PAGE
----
The IAPP has a good article on privacy considerations for things in cars and the data streams associated with them. Here’s a notable section:
On appeal, the California Appellate Court agreed, noting that “a person has no reasonable expectation of privacy in speed on a public highway” because speed is easily observable by the public, through radar detectors or estimation by a trained police expert. Thus, Diaz had no Fourth Amendment expectation of privacy; “technology merely captured information defendant knowingly exposed to the public.”
That doesn’t fairly reflect the actual court documents, which speak directly to the brake indicators being designed for public view.
…a person has no reasonable expectation of privacy in speed on a public highway because speed may readily be observed and measured through, for example, radar devices (e.g., People v. Singh (2001) 92 Cal.App.4th Supp. 13, 15 [112 Cal.Rptr.2d 74]), pacing the vehicle (e.g., People v. Lowe (2002) 105 Cal.App.4th Supp. 1, 5 [130 Cal.Rptr.2d 249]), or estimation by a trained expert (e.g., People v. Zunis (2005) 134 Cal.App.4th Supp. 1, 6 [36 Cal.Rptr.3d 489]). Similarly, a person has no reasonable expectation of privacy in use of a vehicle’s brakes because statutorily required brake lights (Veh. Code, § 24603) announce that use to the public.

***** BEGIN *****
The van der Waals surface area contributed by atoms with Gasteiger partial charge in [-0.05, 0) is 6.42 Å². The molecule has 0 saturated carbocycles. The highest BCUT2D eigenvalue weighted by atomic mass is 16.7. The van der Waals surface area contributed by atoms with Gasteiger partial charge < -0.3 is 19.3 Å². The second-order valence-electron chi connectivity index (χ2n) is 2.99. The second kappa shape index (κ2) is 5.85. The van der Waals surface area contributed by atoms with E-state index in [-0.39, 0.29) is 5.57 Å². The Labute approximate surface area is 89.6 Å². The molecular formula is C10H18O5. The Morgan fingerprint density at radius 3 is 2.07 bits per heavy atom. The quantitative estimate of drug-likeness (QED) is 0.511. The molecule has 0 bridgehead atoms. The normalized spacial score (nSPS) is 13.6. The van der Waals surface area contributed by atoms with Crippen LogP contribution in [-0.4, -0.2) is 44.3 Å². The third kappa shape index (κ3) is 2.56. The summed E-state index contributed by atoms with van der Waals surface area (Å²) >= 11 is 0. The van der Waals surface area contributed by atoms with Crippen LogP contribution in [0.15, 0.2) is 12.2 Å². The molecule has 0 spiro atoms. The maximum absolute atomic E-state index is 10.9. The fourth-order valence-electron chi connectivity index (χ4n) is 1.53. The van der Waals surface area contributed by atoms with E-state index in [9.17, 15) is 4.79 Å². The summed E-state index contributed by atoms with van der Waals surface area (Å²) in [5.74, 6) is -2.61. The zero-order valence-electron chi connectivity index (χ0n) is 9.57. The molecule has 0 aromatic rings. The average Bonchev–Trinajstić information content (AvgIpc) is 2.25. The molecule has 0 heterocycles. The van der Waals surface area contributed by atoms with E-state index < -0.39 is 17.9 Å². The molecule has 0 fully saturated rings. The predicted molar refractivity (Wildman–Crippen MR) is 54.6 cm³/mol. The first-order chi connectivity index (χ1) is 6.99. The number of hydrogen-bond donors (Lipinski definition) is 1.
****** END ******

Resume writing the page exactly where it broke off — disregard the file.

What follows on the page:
The article makes many good points about secrecy of the logs collected, as well as manufacturer defects in devices that challenge the integrity of any observation (e.g. broken brake light). Above all, it’s interesting to see how courts ruled on something designed to publicly disclose, when the user claims its use was a protected secret.